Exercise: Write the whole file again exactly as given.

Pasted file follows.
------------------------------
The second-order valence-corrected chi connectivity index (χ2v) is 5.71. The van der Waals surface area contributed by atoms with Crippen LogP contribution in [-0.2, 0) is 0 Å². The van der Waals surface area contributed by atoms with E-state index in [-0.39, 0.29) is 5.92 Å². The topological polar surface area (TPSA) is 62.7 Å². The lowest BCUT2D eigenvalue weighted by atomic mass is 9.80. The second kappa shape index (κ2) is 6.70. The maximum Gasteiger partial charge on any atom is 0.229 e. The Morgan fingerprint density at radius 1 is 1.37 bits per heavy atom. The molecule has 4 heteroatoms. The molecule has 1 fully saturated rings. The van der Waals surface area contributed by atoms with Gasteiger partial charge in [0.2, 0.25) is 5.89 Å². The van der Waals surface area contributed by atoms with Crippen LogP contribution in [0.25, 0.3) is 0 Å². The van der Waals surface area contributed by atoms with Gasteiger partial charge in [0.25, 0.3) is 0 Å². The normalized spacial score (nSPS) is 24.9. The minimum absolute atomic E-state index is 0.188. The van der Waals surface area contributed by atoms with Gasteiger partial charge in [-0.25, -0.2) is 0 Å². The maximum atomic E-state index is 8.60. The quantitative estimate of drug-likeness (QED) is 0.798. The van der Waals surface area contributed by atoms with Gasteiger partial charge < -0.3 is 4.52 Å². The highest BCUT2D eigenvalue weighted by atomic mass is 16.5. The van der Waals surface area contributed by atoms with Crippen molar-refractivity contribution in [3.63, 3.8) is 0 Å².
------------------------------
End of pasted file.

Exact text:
The second-order valence-corrected chi connectivity index (χ2v) is 5.71. The van der Waals surface area contributed by atoms with Crippen LogP contribution in [-0.2, 0) is 0 Å². The van der Waals surface area contributed by atoms with E-state index in [-0.39, 0.29) is 5.92 Å². The topological polar surface area (TPSA) is 62.7 Å². The lowest BCUT2D eigenvalue weighted by atomic mass is 9.80. The second kappa shape index (κ2) is 6.70. The maximum Gasteiger partial charge on any atom is 0.229 e. The Morgan fingerprint density at radius 1 is 1.37 bits per heavy atom. The molecule has 4 heteroatoms. The molecule has 1 fully saturated rings. The van der Waals surface area contributed by atoms with Gasteiger partial charge in [0.2, 0.25) is 5.89 Å². The van der Waals surface area contributed by atoms with Crippen LogP contribution in [0.25, 0.3) is 0 Å². The van der Waals surface area contributed by atoms with Gasteiger partial charge in [0.25, 0.3) is 0 Å². The normalized spacial score (nSPS) is 24.9. The minimum absolute atomic E-state index is 0.188. The van der Waals surface area contributed by atoms with Gasteiger partial charge in [-0.25, -0.2) is 0 Å². The maximum atomic E-state index is 8.60. The quantitative estimate of drug-likeness (QED) is 0.798. The van der Waals surface area contributed by atoms with Gasteiger partial charge < -0.3 is 4.52 Å². The highest BCUT2D eigenvalue weighted by atomic mass is 16.5. The van der Waals surface area contributed by atoms with Crippen molar-refractivity contribution in [3.63, 3.8) is 0 Å².